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Supervisors Seek Revisions to Process for Amending General Plan

Wednesday, May 21st, 2014
Issue 21, Volume 18.

RIVERSIDE - The Riverside County Board of Supervisors today directed county staff to refine the process for bringing proposed general plan amendments forward so developers have some idea ahead of time whether their project will even be considered for approval.

Board of Supervisors Chairman Jeff Stone said revisions to the General Plan Initiation Process, or GPIP, were overdue.

"We need a better screening apparatus to make sure that before a developer invests money in a project, we have a concept of what they're trying to do," Stone said. "We need a process that's less expensive, less onerous and more streamlined."

Stone said he has seen a number of instances in which developers went ahead with a project in an unincorporated area, believing modifications to the area's general plan, which provides guidelines intended to keep growth within reasonable limits, would not be a problem -- only to have their enterprise delayed or stopped because of a conflict with county priorities.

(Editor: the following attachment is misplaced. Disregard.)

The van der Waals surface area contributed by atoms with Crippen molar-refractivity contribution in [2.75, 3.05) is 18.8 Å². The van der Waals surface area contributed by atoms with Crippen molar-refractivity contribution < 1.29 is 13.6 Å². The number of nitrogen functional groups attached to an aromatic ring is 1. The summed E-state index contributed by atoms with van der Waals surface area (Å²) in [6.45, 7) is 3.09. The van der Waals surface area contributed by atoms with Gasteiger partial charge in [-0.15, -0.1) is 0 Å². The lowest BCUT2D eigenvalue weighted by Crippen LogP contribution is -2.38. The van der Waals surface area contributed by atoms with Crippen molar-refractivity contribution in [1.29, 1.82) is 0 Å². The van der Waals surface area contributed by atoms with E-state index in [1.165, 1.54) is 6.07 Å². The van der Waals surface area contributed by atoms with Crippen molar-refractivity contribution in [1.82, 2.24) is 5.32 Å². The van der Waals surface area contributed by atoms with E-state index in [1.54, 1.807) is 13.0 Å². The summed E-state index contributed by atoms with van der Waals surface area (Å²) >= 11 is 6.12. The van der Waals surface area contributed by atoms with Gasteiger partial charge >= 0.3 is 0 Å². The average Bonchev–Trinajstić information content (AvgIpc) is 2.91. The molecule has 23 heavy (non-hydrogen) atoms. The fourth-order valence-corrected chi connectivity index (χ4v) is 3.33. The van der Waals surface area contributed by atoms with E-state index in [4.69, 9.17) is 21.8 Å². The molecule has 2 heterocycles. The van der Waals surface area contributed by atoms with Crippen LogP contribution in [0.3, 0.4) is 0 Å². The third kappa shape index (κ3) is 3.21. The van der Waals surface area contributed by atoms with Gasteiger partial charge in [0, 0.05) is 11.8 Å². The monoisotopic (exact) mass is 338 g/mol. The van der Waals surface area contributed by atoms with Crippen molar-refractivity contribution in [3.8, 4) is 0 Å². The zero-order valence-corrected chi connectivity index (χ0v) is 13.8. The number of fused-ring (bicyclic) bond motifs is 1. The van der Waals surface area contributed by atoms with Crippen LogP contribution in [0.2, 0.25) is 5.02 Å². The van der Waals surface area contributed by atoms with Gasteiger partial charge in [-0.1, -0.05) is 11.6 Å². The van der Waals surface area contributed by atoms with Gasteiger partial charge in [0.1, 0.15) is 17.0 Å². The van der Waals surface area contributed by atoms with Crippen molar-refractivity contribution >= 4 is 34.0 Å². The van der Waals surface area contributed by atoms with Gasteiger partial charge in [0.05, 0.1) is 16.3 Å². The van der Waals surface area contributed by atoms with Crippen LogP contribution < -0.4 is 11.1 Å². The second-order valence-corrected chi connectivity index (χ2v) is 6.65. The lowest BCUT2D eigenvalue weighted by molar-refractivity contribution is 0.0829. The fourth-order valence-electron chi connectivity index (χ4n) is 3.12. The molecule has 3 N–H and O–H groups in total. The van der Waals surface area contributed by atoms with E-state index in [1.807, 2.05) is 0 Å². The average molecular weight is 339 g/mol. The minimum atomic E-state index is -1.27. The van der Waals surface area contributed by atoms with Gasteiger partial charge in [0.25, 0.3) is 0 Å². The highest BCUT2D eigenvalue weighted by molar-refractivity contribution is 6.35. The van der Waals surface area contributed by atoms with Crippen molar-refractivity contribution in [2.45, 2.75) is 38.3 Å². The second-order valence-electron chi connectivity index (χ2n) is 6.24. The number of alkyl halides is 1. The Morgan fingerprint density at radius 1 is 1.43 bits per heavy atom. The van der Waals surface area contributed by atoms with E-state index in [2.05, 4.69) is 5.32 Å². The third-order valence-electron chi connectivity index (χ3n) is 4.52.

"Developers can spend hundreds of thousands, if not millions, of dollars," Stone said. "It's not right to penalize developers."

Citing a Riverside County Planning Commission letter, Stone requested that GPIP undergo an overhaul, which the board approved in Advertisement
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a 4-0 vote.

Key changes sought by Stone include:

-- requiring a developer to meet with the planning commissioner and supervisor from the district where the project is planned before filing a GPIP application to ascertain whether the endeavor has any chance of getting off the ground; and

-- requiring a developer to deposit sufficient funds -- typically less than $1,000 -- for planning department staff to conduct a preliminary land study to ensure that sufficient information is gathered for commissioners and board members to confidently judge the value and appropriateness of the proposal.

Temecula resident Paul Jacobs said changes to GPIP will do little to nothing to prevent "more traffic and other impacts from development" from happening.

"The board is likely to streamline things only for the benefit of developers," Jacobs said. "Protecting the rights of property owners is not the policy of this board. This should be called the 'General Plan Ignoring Process."'

The board directed the planning department and the Office of County Counsel to complete changes to the GPIP application process within 90 days, after which the board will hold at least one public hearing before deciding whether to implement the proposed revisions.



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